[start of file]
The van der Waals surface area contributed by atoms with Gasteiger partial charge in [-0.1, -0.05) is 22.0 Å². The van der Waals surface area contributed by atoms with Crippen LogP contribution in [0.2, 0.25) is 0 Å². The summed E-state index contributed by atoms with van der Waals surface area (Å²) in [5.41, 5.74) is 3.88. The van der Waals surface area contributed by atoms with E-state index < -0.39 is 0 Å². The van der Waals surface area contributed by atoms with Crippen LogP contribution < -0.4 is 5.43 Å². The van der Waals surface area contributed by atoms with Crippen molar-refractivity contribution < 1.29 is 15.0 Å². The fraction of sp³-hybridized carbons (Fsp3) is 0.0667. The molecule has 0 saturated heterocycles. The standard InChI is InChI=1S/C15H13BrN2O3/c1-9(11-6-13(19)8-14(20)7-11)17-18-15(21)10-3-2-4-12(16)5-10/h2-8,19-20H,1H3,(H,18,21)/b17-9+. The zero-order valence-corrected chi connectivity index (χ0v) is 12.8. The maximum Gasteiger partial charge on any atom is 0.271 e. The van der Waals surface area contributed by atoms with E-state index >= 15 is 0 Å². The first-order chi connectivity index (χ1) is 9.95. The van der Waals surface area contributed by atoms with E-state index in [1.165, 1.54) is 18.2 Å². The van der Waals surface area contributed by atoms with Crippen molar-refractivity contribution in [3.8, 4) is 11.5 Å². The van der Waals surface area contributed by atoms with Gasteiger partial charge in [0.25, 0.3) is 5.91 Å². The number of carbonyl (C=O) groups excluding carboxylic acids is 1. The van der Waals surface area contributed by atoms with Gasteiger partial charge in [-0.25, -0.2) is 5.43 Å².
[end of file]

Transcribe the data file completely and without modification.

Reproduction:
The van der Waals surface area contributed by atoms with Gasteiger partial charge in [-0.1, -0.05) is 22.0 Å². The van der Waals surface area contributed by atoms with Crippen LogP contribution in [0.2, 0.25) is 0 Å². The summed E-state index contributed by atoms with van der Waals surface area (Å²) in [5.41, 5.74) is 3.88. The van der Waals surface area contributed by atoms with E-state index < -0.39 is 0 Å². The van der Waals surface area contributed by atoms with Crippen LogP contribution < -0.4 is 5.43 Å². The van der Waals surface area contributed by atoms with Crippen molar-refractivity contribution < 1.29 is 15.0 Å². The fraction of sp³-hybridized carbons (Fsp3) is 0.0667. The molecule has 0 saturated heterocycles. The standard InChI is InChI=1S/C15H13BrN2O3/c1-9(11-6-13(19)8-14(20)7-11)17-18-15(21)10-3-2-4-12(16)5-10/h2-8,19-20H,1H3,(H,18,21)/b17-9+. The zero-order valence-corrected chi connectivity index (χ0v) is 12.8. The maximum Gasteiger partial charge on any atom is 0.271 e. The van der Waals surface area contributed by atoms with E-state index >= 15 is 0 Å². The first-order chi connectivity index (χ1) is 9.95. The van der Waals surface area contributed by atoms with E-state index in [1.165, 1.54) is 18.2 Å². The van der Waals surface area contributed by atoms with Crippen molar-refractivity contribution in [3.8, 4) is 11.5 Å². The van der Waals surface area contributed by atoms with Gasteiger partial charge in [0.25, 0.3) is 5.91 Å². The number of carbonyl (C=O) groups excluding carboxylic acids is 1. The van der Waals surface area contributed by atoms with Gasteiger partial charge in [-0.25, -0.2) is 5.43 Å².